How do you make your back up copies?
When you restarted the server, did you first close the files using the Server Admin application?
I restarted the server by closing down FMS with the Server Admin application, and then restarted the computer.
FM Server is set to keep daily backups; those, and the original databases, are all backed up to an external disk by Time Machine, so I end up with a lot of redundant copies. I also periodically ftp to an off-site server. All of them are corrupted.
I checked the filesystem and permissions, and there was no corruption there.
Using Time Machine to back up your open files is not recommended. At best the backups of the open files will trigger a consistancy check when opened. At worst, they will be corrupted. That does not explain why backups of the closed files backed up by Time Machine would be damaged, however.
I have read warnings here in the forum from a FileMaker tech that backing up an open file can damage the original. I don't quite see how that could be possible and haven't gotten an explanation on that claim from a FileMaker tech....
Agreed - when I open any of these backup files, corrupt or not, FM does a consistency check because it had not been closed properly. But I thought this was Filemaker Server's normal behavior - it normally backs up open files, and then Time Machine just copies those to an external disk. Is this not normal? And is there another way of backing up the database without shutting it down every day? It's in use most of the time; but it would be great if FMS had an easy mechanism to tell when nobody was using it, close the databases, back up, and start up again. That's another thread, though. I just want to know how FMS can continue for three weeks to use, close and open a file that's so corrupted that none of the backups work. That doesn't seem to be related to the problem of backing up open files.
But I thought this was Filemaker Server's normal behavior
Opening back up copies should not trigger a consistency check unless the file was open at the time the back up copy was made. It doesn't sound like your back up software is backing up the copies created by Server's scheduled back up but is instead making copies of the open or "active" file. I could be wrong as weird things happen with damaged files, but I'd take a very careful look at how your back up software is set up. Using 3rd party software to copy the backup copies already produced by a server schedule should not result in files that need consistency checks when they open.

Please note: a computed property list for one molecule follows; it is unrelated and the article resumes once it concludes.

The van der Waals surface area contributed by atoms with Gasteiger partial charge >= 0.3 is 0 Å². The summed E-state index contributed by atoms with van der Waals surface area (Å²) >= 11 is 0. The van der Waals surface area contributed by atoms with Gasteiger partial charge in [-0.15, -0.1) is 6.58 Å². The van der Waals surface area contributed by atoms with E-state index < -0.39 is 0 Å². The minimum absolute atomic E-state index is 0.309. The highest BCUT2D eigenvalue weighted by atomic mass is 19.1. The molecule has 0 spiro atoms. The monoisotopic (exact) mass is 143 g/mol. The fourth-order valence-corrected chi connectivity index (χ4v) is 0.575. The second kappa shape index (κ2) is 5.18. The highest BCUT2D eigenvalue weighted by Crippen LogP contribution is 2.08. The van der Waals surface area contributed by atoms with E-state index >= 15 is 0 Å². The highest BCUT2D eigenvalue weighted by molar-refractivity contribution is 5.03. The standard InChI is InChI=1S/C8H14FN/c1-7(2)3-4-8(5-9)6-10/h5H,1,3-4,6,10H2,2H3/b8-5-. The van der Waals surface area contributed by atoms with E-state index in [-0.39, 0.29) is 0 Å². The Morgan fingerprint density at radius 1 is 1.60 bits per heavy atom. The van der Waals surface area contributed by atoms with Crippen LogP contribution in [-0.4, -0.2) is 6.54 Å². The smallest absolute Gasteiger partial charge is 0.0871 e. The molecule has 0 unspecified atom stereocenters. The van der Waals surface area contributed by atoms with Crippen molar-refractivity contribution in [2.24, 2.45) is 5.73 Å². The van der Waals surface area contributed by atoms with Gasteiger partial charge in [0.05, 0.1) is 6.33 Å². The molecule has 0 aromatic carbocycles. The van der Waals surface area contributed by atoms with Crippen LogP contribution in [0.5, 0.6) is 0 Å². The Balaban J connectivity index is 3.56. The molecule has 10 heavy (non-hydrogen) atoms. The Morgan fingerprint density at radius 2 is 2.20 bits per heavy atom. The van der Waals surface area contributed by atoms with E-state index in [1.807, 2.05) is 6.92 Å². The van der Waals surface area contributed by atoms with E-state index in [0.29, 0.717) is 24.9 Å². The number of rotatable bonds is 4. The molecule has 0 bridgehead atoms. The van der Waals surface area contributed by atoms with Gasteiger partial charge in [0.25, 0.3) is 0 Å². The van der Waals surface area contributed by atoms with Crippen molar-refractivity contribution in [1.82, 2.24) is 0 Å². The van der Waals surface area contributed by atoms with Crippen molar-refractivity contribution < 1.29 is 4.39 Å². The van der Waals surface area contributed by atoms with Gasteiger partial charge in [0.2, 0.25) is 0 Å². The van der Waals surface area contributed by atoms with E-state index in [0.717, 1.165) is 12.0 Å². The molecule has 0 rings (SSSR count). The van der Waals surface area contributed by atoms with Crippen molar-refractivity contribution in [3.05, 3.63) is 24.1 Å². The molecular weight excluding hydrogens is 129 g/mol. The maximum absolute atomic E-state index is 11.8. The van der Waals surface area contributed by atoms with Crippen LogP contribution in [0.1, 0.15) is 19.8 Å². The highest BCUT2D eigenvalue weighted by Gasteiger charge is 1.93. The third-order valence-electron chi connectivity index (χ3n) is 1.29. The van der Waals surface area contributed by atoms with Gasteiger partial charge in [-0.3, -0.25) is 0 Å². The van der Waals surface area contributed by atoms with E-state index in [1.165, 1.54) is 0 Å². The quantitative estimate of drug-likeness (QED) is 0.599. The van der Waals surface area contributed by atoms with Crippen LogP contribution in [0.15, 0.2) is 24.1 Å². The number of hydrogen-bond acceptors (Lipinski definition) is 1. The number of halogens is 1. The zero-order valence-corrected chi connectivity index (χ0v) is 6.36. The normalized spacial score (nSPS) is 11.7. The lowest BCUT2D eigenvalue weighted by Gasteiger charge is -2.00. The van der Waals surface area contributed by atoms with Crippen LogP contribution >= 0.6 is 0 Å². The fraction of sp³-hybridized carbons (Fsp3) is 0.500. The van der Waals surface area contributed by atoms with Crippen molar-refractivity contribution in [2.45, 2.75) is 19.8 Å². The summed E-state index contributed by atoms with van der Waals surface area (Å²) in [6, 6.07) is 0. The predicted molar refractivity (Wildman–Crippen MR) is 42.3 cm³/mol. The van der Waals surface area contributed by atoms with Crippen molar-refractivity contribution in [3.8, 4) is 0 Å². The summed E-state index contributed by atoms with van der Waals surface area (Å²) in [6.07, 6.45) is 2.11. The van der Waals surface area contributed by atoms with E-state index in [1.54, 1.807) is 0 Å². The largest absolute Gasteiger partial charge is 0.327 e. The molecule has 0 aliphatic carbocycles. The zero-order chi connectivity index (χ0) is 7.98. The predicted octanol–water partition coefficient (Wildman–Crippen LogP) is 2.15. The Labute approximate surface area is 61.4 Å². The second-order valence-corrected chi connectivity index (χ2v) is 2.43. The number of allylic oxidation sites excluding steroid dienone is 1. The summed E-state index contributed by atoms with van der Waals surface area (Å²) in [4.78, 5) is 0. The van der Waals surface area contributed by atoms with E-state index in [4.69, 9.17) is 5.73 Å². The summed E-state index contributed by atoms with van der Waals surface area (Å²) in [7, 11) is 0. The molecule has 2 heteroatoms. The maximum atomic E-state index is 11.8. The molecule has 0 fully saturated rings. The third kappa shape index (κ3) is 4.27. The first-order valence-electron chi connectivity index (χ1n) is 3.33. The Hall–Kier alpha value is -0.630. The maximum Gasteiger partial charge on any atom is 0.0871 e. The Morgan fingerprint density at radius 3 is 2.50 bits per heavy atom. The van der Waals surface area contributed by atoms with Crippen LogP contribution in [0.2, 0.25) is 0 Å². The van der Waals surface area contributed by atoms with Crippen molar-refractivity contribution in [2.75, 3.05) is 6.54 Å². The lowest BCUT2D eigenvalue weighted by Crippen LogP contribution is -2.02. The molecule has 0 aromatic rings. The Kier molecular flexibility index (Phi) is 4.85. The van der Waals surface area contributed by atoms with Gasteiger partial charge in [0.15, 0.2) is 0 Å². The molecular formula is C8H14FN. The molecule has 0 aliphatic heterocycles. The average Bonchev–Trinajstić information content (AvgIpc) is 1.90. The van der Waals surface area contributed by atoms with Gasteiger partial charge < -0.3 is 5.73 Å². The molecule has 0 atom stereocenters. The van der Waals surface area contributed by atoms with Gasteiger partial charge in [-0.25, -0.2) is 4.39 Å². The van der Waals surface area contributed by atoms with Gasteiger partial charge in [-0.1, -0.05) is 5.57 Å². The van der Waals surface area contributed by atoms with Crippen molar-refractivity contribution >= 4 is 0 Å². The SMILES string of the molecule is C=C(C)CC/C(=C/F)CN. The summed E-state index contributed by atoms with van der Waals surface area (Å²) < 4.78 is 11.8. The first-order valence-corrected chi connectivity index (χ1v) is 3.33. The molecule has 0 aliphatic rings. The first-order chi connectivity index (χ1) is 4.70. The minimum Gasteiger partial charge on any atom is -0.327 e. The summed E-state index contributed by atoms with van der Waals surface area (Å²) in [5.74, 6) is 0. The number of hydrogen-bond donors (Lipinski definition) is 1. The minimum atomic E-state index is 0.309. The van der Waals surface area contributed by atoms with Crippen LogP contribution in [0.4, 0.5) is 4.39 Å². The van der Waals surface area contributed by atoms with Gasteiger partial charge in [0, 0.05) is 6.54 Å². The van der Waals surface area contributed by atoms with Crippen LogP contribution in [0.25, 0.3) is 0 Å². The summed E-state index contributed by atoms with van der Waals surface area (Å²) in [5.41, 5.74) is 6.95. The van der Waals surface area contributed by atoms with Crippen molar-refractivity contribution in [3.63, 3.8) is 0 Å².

You may have two different issues involved here, the back up system and latent corruption in your active copy. Latent corruption that presists undiscovered for long periods of time, while unusual, is not unheard of nor unique to FileMaker databases. (I've had to roll back over a month of back ups with MS Access to get a clean copy of the DB...)
Here's a purely theoretical scenario to consider.
1) An open file is backed up by 3rd party software and the planets are in improper aligment at the instant the back up is made and so the file is seriously corrupted. Maybe a user was committing structural changes at the moment the file was copied by the back up software.
2) A problem with the active file is discovered and the file is eather replaced by a copy of the back up, data from the back up is imported into the active copy, or structural elements of the backup are copied or imported into the active copy. Hidden damage from the bad backup then piggybacks on that event to introduce hidden damage to your active copy of the file.
3) The damaged file is backed up on a regular basis--producing damaged backups and then an unknown further event trips over the hidden damage and your file is sufficiently damaged that now you can't open the file, and you find that your backups are damaged also.
I find the above to be a very unlikely series of events, but can't say it's impossible....
One small clarification: